Damn, blast, splidgery flip flops...I've got some blimmin' rubbish!
Look at it. An annoying piece of desperate-to-pop bubblewrap, discovered last night in an empty strawberry carton, which my husband had bought at the weekend.
And there I was, thinking I was all prepared for Zero Waste Week, but I'd forgotten about these pieces of cushioned plastic that are now pretty ubiquitous in the soft fruit packaging department. It just goes to show even old hands at this zero waste business can get caught out.
Now as you are probably aware bubblewrap is pretty tricky to recycle and it'll be a top notch council that allows you to put it in your recycling bin. Ours is good, but it doesn't take bubblewrap. So if I'm going to survive a Zero Waste Week, especially a National Zero Waste Week it's time to think like a crafty old weasel.
I'm going to have to think of this bubblewrap as a valuable resource and not let it become a piece of rubbish.
Well rubbish is so last century isn't it? These days, if you're throwing stuff in your bin, you're also throwing away resources, wasting an opportunity to save money, energy and virgin resources. It really is the equivalent of throwing your small change into landfill. And who in their right mind would do that, especially if they need all the pennies they can get?
So where does that leave me with my tiny piece of bubblewrap?
On the edge of finishing that bottle of gin, with the kind of week I've had!
But seriously. If you're faced with the same problem during your Zero Waste Week, be assured there are a range of solutions out there.
Option No 1: Reuse It!
Yes I know, there aren't too many applications that call for a 8x13cm piece of bubblewrap but if you put your thinking cap on and pray for inspiration, you might be able to find other uses around the home.
For example, if you are blessed with a small child who owns a dolls-house, you might be able to get away with a few make-shift duvets for the dollies to keep warm at night. You could even unleash your inner seamstress and throw in a range of duvet covers while you're at it.
Keen gardeners amongst you can use them to insulate mini seedling pots (especially those made from old newspapers and toilet rolls).
Also, if you ever send very small and delicate items in the post you can use them as protection. And if you're making plans for the festive season, one of my fellow Tweeter @henryandjayne came up with the suggestion of craftily using them to create Christmas decorations. So you see, there are lots of ideas out there if you scratch your top-knot hard enough.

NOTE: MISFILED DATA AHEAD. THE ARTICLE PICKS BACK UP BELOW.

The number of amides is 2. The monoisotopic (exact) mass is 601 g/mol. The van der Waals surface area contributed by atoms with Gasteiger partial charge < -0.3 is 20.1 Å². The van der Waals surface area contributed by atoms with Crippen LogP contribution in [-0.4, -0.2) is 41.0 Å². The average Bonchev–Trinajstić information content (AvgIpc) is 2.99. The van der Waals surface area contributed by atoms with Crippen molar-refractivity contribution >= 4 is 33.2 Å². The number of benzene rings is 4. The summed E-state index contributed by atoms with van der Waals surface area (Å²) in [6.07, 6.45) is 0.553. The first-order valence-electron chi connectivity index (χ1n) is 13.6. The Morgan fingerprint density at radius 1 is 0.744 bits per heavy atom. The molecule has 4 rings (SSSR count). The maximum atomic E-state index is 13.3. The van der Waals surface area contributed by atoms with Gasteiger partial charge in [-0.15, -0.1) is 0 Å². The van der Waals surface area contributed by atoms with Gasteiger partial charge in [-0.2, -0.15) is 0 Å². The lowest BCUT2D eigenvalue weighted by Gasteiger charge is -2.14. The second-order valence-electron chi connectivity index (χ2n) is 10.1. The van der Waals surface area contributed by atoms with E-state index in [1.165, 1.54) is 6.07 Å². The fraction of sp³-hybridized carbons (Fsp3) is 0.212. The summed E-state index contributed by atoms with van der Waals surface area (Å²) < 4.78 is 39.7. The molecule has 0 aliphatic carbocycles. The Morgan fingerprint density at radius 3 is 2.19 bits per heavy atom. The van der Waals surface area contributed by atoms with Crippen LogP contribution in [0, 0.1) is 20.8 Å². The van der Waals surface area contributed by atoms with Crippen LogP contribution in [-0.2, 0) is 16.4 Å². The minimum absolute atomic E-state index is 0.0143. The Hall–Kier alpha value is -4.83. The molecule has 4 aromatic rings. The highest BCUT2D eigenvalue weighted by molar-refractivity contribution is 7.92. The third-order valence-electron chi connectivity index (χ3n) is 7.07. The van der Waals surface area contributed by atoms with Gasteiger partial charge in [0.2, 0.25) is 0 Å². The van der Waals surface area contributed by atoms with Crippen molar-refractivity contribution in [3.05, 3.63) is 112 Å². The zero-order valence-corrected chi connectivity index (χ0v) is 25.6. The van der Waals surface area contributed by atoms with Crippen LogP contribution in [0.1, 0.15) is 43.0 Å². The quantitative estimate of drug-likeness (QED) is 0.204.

Option No 2: Recycle It!
Regardless of whether you find a reuse for these darn things, there'll come a time, where you'll be shouting "No more", depending where you are in the divorce proceedings. So you could consider recycling them.
Yes, I know I said that it would be a rare super-duper council that would take such a thing off your hands. But just because your council can't recycle it, it doesn't mean that your fruity bubblewrap has to be lost to landfill.
Because if you need a helping hand on your road to Zero Waste, there is a mailing film company that will happily take them off your hands. Based in Norfolk, Polyprint is the only film company that accepts waste polythene from the general public for recycling. And the great news is, this includes bubblewrap, even the small pieces that come in the bottom of fruit punnets. You can find their full list of acceptable items here.
So even though this is one of the few items that I've been bunging in my bin since I did my last Zero Waste Week, 18 months ago, I can now confirm that my zero waste fruitaholic lifestyle is now pretty much future-proofed.
However on this particular occasion, I'm not going to recycle this piece of bubblewrap. I've got other ideas and I've decided to upcycle it instead, to highlight a process that adds value to a material that is at the end of its original life cycle.
So as a memento of National Zero Waste Week, I've created a miniature work of art entitled: 21st century savings. Titter ye not, I bet even with a "face value" of just 39p it's the most valuable piece of 8x13cm bubblewrap in the whole wide world.
Hmm. I wonder if that could be true? The most valuable piece of fruity bubblewrap ever? If it is, what are the chances of getting my money back on eBay?
I am almost tempted to go and investigate.